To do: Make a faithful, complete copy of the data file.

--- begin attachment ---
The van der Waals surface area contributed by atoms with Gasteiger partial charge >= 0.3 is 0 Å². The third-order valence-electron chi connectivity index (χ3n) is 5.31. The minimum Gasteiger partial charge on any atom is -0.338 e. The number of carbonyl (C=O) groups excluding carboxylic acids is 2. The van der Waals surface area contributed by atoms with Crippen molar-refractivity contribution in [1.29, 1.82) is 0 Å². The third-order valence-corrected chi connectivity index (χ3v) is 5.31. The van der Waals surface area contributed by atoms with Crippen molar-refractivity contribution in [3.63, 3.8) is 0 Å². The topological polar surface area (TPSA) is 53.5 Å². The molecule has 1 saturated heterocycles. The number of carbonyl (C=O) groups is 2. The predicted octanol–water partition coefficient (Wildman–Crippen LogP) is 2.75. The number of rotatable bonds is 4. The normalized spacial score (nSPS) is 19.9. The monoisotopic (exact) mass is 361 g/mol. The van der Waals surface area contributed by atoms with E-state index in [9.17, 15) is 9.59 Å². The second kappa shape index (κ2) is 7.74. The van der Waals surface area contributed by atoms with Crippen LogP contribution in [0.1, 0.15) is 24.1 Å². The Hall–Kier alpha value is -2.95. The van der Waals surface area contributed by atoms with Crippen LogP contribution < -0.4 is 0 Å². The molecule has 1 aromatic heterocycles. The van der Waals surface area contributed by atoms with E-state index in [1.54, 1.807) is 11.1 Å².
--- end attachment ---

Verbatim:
The van der Waals surface area contributed by atoms with Gasteiger partial charge >= 0.3 is 0 Å². The third-order valence-electron chi connectivity index (χ3n) is 5.31. The minimum Gasteiger partial charge on any atom is -0.338 e. The number of carbonyl (C=O) groups excluding carboxylic acids is 2. The van der Waals surface area contributed by atoms with Crippen molar-refractivity contribution in [1.29, 1.82) is 0 Å². The third-order valence-corrected chi connectivity index (χ3v) is 5.31. The van der Waals surface area contributed by atoms with Crippen molar-refractivity contribution in [3.63, 3.8) is 0 Å². The topological polar surface area (TPSA) is 53.5 Å². The molecule has 1 saturated heterocycles. The number of carbonyl (C=O) groups is 2. The predicted octanol–water partition coefficient (Wildman–Crippen LogP) is 2.75. The number of rotatable bonds is 4. The normalized spacial score (nSPS) is 19.9. The monoisotopic (exact) mass is 361 g/mol. The van der Waals surface area contributed by atoms with E-state index in [9.17, 15) is 9.59 Å². The second kappa shape index (κ2) is 7.74. The van der Waals surface area contributed by atoms with Crippen LogP contribution in [0.1, 0.15) is 24.1 Å². The Hall–Kier alpha value is -2.95. The van der Waals surface area contributed by atoms with Crippen LogP contribution < -0.4 is 0 Å². The molecule has 1 aromatic heterocycles. The van der Waals surface area contributed by atoms with E-state index in [1.54, 1.807) is 11.1 Å².